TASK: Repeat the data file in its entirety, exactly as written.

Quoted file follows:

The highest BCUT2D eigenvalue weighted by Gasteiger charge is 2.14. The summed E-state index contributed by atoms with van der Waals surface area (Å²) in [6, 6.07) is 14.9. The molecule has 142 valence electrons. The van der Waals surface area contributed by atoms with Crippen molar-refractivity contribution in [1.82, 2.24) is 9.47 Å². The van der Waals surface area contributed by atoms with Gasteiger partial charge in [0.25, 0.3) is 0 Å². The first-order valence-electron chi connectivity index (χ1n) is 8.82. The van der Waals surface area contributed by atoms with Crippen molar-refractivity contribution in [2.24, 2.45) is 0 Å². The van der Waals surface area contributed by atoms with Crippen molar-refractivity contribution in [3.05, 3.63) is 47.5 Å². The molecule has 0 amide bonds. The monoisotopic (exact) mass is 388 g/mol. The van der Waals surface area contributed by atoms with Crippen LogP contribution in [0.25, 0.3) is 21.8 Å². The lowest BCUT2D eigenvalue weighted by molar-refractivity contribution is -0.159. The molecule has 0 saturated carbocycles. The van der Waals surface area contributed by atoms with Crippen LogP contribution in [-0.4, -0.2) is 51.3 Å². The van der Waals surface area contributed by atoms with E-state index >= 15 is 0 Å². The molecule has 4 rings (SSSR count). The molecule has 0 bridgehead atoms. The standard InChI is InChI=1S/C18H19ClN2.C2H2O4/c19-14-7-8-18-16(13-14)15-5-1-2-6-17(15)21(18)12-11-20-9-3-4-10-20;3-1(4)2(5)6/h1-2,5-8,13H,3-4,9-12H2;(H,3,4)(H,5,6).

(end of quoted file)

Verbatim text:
The highest BCUT2D eigenvalue weighted by Gasteiger charge is 2.14. The summed E-state index contributed by atoms with van der Waals surface area (Å²) in [6, 6.07) is 14.9. The molecule has 142 valence electrons. The van der Waals surface area contributed by atoms with Crippen molar-refractivity contribution in [1.82, 2.24) is 9.47 Å². The van der Waals surface area contributed by atoms with Gasteiger partial charge in [0.25, 0.3) is 0 Å². The first-order valence-electron chi connectivity index (χ1n) is 8.82. The van der Waals surface area contributed by atoms with Crippen molar-refractivity contribution in [2.24, 2.45) is 0 Å². The van der Waals surface area contributed by atoms with Crippen molar-refractivity contribution in [3.05, 3.63) is 47.5 Å². The molecule has 0 amide bonds. The monoisotopic (exact) mass is 388 g/mol. The van der Waals surface area contributed by atoms with Crippen LogP contribution in [0.25, 0.3) is 21.8 Å². The lowest BCUT2D eigenvalue weighted by molar-refractivity contribution is -0.159. The molecule has 0 saturated carbocycles. The van der Waals surface area contributed by atoms with Crippen LogP contribution in [-0.4, -0.2) is 51.3 Å². The van der Waals surface area contributed by atoms with E-state index >= 15 is 0 Å². The molecule has 4 rings (SSSR count). The molecule has 0 bridgehead atoms. The standard InChI is InChI=1S/C18H19ClN2.C2H2O4/c19-14-7-8-18-16(13-14)15-5-1-2-6-17(15)21(18)12-11-20-9-3-4-10-20;3-1(4)2(5)6/h1-2,5-8,13H,3-4,9-12H2;(H,3,4)(H,5,6).